Pamuk: Statement before trial for treason

  I will face trial this Friday in Sicily, the place where I have spent my whole life in Istanbul, just across from the courthouse in a three-story building where my grandmother has lived alone for forty years. My crime was “publicly defaming Turkish identity”. The prosecutor will offer to sentence me to three years in prison. Maybe Dink, a Turkish-Armenian journalist who was tried in the same court under the same decree under Article 301, will also fall on me. Despite this concern, I remain optimistic. Like my lawyer, because I believe the charges against me are untenable, I don’t think I’ll end up in jail.
  In this context, it is somewhat disturbing to see the exaggeration of my trial. But I know very well that many of my Istanbul mentors and friends have been subjected to undue torture, spent years in court and jailed for just one book, just because of what they have written. I live in a kingdom where glory always belongs to pashas, ​​saints, and police officers, and that glory that writers can only win after years of tormenting in court and in prison, so throw me in jail, Not surprised either. I understand why my friends laughed and told me that I had finally become “a real Turkish writer.” But I didn’t say things that would get me in trouble for the glory.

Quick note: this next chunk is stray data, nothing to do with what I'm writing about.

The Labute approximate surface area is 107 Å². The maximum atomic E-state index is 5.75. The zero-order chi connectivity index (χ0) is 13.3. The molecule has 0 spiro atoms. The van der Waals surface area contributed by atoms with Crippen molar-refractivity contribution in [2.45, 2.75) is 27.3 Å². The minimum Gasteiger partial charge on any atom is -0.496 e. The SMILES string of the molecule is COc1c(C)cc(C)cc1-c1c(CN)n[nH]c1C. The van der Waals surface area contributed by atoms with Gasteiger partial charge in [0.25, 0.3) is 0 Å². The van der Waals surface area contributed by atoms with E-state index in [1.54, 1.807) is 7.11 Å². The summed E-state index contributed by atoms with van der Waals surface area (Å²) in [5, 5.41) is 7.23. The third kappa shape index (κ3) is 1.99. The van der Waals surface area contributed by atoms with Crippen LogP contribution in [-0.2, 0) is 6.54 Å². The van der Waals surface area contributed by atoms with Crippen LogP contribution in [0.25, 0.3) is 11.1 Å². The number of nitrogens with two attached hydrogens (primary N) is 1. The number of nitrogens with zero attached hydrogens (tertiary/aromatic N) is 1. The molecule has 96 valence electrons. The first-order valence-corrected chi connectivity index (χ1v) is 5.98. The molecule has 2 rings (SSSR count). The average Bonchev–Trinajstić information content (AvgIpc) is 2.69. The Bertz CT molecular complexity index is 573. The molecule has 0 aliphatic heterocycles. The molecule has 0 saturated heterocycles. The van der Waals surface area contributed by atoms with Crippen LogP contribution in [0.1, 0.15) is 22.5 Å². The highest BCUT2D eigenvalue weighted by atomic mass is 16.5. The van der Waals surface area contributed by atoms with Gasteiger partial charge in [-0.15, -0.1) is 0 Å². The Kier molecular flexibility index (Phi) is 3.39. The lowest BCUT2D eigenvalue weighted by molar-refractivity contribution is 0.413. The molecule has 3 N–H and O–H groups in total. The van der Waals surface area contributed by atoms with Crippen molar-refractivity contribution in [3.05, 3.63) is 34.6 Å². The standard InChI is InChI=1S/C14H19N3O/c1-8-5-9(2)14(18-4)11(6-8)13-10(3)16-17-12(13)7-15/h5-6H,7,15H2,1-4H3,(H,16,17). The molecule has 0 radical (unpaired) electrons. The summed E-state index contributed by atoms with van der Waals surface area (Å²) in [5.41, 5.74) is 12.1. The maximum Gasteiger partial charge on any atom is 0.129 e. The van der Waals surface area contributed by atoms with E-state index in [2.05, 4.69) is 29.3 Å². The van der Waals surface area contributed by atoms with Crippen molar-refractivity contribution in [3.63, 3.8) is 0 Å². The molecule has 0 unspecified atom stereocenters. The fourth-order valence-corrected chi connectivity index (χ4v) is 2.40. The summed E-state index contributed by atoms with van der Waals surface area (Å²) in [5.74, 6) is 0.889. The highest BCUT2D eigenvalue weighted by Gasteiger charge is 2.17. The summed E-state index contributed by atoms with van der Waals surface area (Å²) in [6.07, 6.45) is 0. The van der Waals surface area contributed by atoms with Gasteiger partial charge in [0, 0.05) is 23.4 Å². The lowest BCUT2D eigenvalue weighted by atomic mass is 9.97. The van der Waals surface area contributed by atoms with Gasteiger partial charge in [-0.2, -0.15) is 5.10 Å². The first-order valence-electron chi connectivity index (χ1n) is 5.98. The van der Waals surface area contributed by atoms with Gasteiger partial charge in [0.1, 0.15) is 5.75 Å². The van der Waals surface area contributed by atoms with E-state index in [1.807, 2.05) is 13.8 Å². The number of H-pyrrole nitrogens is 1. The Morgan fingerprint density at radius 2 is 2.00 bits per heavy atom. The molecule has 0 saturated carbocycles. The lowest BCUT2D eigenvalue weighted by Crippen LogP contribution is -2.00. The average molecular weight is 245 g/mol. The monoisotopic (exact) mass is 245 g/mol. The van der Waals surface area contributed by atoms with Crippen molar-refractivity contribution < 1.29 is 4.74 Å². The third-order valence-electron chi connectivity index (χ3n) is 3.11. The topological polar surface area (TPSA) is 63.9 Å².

In an interview published in a Swiss newspaper, I said: “One million Armenians and 30,000 Kurds were killed in Turkey.” I complained again that discussing these things is a taboo in my country . Among the world’s serious historians, it is common sense that during World War I, millions of Ottoman Armenians were expelled for their alleged opposition to the Ottoman Empire, many of whom were slaughtered on the way. Turkish spokespersons, especially diplomats, continue to claim that the death toll is so low that the massacre cannot be classified as genocide because it was not systematic, and Armenians also killed many Muslims during the war. But anyway, this September, despite the state’s opposition, three highly respected Istanbul universities jointly held an open academic seminar on views that were not contained in the official Turkish front. Since then, for the first time in nine decades, there has been public discussion of the subject — albeit with the haunting ghost of Section 301.